- Ndwandwe–Zulu War
Zulu Civil War Date 1817–1819 Place Zululand, South Africa Result Zulu victory, Difaqane Combatants Zulu Kingdom Ndwandwe Commanders Shaka Zulu Zwide Strength 4,000 25,000 Casualties ? ?
The Zulus were originally a small tribe that had migrated to the eastern plateau of present-day South Africa; they became a strong tribal nation largely due to the efforts of an ambitious chieftain named Shaka (reigned c. 1787–1828). A rebellious young man, Shaka was estranged from his father, who was a Zulu chief named Senzangakhona, and became a warrior with the Mthethwa people. The Mthethwa paramount chieftain Dingiswayo helped Shaka become recognized as head of the Zulus after Senzangakhona died in 1816. The two chieftains were close friends, and their warriors fought together against common enemies, such as the Ndwandwe headed by King Zwide. After Dingiswayo was murdered by Zwide, the Mthethwa people placed themselves under Shaka and took the Zulu name. Shaka revolutionized traditional ways of fighting by introducing the assegai, a short stabbing spear, as a weapon and by organizing warriors into disciplined units that fought in close formation behind large cowhide shields. In the Battle of Gqokli Hill in 1817, his troops and tactics prevailed over the superior numbers of the Ndwandwe people, who failed to destroy the Zulus in their first encounter.
The Ndwandwe and the Zulus met again in combat at the Battle of Mhlatuze River in 1819. By this time the Ndwandwe had adopted Zulu battle tactics and weapons so Shaka wore the invaders down with guerrilla tactics before launching his major attack when the Ndwandwe army was divided during the crossing of the Mhlatuze River. Zulu warriors arrived at Zwide's headquarters near present-day Nongoma before news of the defeat, and approached the camp singing Ndwandwe victory songs to gain entry. Zwide was killed, and most of the Ndwandwe abandoned their lands and migrated north establishing Zulu-like (named Ngoni after the ethno-linguistic name "Nguni") kingdoms in Zambia, Malawi, Mozambique and Tanzania. This was the final phase of the Mfecane, a catastrophic, bloody civil war and eventual migration of many different tribes in the area, initially (ca. 1802) caused by famine but ultimately as a result of escaping from the Zulus. The Ngoni groups caused their own havoc by using Zulu tactics in war. They established stronger political units in other countries and thus posed a threat to European colonisation, for example during the Maji-Maji Rebellion in German East Africa (1905-7). Shaka was the ultimate victor, and his people still live today throughout Zululand, with customs and a way of life that can be easily traced to Shaka's day.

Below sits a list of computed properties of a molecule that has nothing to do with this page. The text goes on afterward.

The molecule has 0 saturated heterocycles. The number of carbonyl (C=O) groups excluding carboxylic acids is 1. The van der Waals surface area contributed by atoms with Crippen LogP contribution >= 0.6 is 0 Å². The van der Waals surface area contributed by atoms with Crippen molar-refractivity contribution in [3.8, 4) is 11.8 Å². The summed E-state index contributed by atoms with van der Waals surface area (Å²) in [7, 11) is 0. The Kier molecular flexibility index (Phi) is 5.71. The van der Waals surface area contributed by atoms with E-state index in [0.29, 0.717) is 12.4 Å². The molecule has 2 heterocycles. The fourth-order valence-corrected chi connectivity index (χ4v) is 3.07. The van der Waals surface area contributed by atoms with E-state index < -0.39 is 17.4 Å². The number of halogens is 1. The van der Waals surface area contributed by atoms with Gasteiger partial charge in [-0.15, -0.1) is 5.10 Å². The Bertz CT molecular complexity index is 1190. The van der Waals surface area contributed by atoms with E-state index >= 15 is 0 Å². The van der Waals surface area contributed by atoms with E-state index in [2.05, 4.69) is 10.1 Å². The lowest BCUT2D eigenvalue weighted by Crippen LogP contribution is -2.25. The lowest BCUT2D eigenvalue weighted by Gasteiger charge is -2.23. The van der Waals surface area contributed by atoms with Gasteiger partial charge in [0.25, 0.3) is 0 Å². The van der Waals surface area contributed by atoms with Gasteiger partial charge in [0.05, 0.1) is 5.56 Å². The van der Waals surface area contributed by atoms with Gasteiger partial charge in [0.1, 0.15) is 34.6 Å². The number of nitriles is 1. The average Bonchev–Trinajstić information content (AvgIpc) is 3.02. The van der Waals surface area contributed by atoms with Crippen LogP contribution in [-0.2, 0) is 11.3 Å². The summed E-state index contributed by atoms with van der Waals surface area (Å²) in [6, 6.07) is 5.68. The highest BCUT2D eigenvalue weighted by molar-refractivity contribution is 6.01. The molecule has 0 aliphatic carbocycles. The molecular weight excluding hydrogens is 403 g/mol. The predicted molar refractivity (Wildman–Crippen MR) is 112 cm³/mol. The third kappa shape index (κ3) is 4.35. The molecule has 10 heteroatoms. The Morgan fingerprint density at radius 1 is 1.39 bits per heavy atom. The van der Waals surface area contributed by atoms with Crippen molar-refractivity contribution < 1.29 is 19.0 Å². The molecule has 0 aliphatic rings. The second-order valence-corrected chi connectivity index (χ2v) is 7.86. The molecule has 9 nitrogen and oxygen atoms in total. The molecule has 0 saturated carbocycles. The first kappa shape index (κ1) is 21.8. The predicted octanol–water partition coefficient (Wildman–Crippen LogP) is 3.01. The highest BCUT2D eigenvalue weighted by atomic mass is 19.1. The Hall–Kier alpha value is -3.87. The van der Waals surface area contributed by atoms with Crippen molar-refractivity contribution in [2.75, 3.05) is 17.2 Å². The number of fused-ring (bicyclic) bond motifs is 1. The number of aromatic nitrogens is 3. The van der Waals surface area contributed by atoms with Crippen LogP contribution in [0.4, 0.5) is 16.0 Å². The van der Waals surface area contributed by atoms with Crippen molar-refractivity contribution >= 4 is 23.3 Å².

Wikimedia Foundation. 2010.
Look at other dictionaries:
Zulu (Volk) — Zulu Krieger Die Zulu (auch amaZulu) sind eine afrikanische Volksgruppe der Bantu mit heute ca. elf Millionen Menschen und die größte ethnische Gruppe Südafrikas. Sie leben hauptsächlich in der südafrikanischen Provinz KwaZulu Natal. Die Sprache… … Deutsch Wikipedia
Ndwandwe — The Ndwandwe clan are a subgroup of the Nguni people who populate sections of Southern Africa. The Ndwandwe, with the Mthethwa, were a significant power in present day Zululand at the turn of the nineteenth century. Under the leadership of King… … Wikipedia
Military history of South Africa during World War II — Military history of South Africa This article is part of a series Conflicts Khoikhoi Dutch Wars Anglo Dutch rivalry Xhosa Wars Zulu Ndwandwe civil war Battles between Voortrekkers and Zulus … Wikipedia
Shaka Zulu — Shaka (* um 1787 in der Nähe des heutigen Ortes Melmoth im späteren Natal; † 22. September 1828 in KwaDukuza, beides im heutigen Südafrika; auch Shaka Zulu, Shaka ka Senzangakhona, d. h. Sohn des Senzangakhona) war ein König der Zulu. Unter seine … Deutsch Wikipedia
Chaka Zulu: Der afrikanische Napoleon — Chaka Zulu, der Gründer der Zulu, mit fast 7 Millionen Menschen eines der größten Völker im heutigen Südafrika, war ein Furcht einflößender und faszinierender Mann. Tausende von Menschen konnte er an sich binden, aus kleinen zersplitterten… … Universal-Lexikon
Military history of South Africa — This article is part of a series Conflicts Khoikhoi Dutch Wars Anglo Dutch rivalry Xhosa Wars Zulu Ndwandwe civil war Battles between Voortrekkers … Wikipedia
Military history of Africa — Tapestry of the Battle of Adwa between Ethiopia and Italy. The military history of Africa is one of the oldest and most eclectic military histories. Africa is a continent of many regions with diverse populations speaking hundreds of different… … Wikipedia
List of wars and anthropogenic disasters by death toll — See also: List of wars, List of battles and other violent events by death toll, and List of natural disasters by death toll This is a list of wars and anthropogenic disasters by death toll. It covers the lowest estimate of death as well as… … Wikipedia
Shaka — For other uses, see Shaka (disambiguation). Shaka kaSenzangakhona The only known drawing of Shaka standing with the long throwing assegai and the heavy shield in 1824, four years before his death Born c. 1787 KwaZulu Natal … Wikipedia
Zululand — Zululand, the Zulu dominated area of northern KwaZulu Natal Province in South Africa, extends along the coast of the Indian Ocean from the Tugela River in the south to Pongola River in the north. Historical Zululand stretches over the modern day… … Wikipedia